Cost and policy implications of agricultural pollution, with special reference to pesticides
MetadataShow full item record
Altmetrics Handle Statistics
Modem commercial agricultural practices involving chemical inputs such as fertilisers and pesticides have been associated with huge increases in food production never witnessed before, and in the case of cereal production (especially wheat) under Green Revolution technology, recorded spectacular growth. As statistics show, production and productivity have increased. However, the high chemical usage of fertilizers and pesticides used to bring about these increases in food production are not without problems. A visible parallel correlation between higher productivity, high artificial input use and environmental degradation and human health effects is evident in many countries where commercial agriculture is widespread. The high usage of these chemical inputs has caused numerous pollution problems impacting on human health, agricultural land, other production processes, wildlife and the environment in general. The private and external costs are very high. Such a production path is clearly unsustainable. This Ph.D. study lays its focus on estimating the private costs of illnesses arising from direct exposure to pesticides during handling and spraying by farmers on their farms in Sri Lanka. For this purpose three valuation techniques are used. They are the contingent valuation, cost of illness and the aversive behaviour approaches. Multiple regression analyses are also carried out to establish several relationships involving pesticide handling/spraying and direct exposure to pesticides. Policy implications of the regression analyses are then discussed. A health production model showing the relationships between the three approaches used for estimating the private costs of ill health and thereby inferring the willingness to pay for pollution control is presented. The theoretical background to agricultural pollution, drawing examples mostly from Asia, is also dealt within this thesis. Data for this Ph.D. study were obtained from a field survey carried out in the summer of 1996. During this survey, 227 subsistence farmers handling and spraying pesticides on a regular basis were interviewed to gather the necessary data. For the analysis of data, only 203 samples are used.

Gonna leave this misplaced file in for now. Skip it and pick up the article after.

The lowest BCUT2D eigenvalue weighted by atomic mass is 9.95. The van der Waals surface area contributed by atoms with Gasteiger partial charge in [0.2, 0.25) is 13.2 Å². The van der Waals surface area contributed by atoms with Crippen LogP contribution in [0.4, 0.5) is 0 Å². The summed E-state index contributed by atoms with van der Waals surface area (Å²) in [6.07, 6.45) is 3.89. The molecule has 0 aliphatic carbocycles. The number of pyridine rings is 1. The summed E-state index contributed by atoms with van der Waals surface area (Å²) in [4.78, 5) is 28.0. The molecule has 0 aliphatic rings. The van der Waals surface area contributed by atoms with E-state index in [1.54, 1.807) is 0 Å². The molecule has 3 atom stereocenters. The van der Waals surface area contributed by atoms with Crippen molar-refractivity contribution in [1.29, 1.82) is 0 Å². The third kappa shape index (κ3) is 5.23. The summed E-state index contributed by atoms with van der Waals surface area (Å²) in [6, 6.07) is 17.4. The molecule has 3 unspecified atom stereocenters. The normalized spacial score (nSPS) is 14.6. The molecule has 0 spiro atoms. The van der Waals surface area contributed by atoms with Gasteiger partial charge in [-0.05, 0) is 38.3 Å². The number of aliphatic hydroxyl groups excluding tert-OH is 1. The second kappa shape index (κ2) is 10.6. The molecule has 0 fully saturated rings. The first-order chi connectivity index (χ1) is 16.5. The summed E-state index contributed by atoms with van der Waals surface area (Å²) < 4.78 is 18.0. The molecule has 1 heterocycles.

Thesis, PhD Doctor of Philosophy
Creative Commons Attribution-NonCommercial-NoDerivs 3.0 Unportedhttp://creativecommons.org/licenses/by-nc-nd/3.0/
Except where otherwise noted within the work, this item's licence for re-use is described as Creative Commons Attribution-NonCommercial-NoDerivs 3.0 Unported
Items in the St Andrews Research Repository are protected by copyright, with all rights reserved, unless otherwise indicated.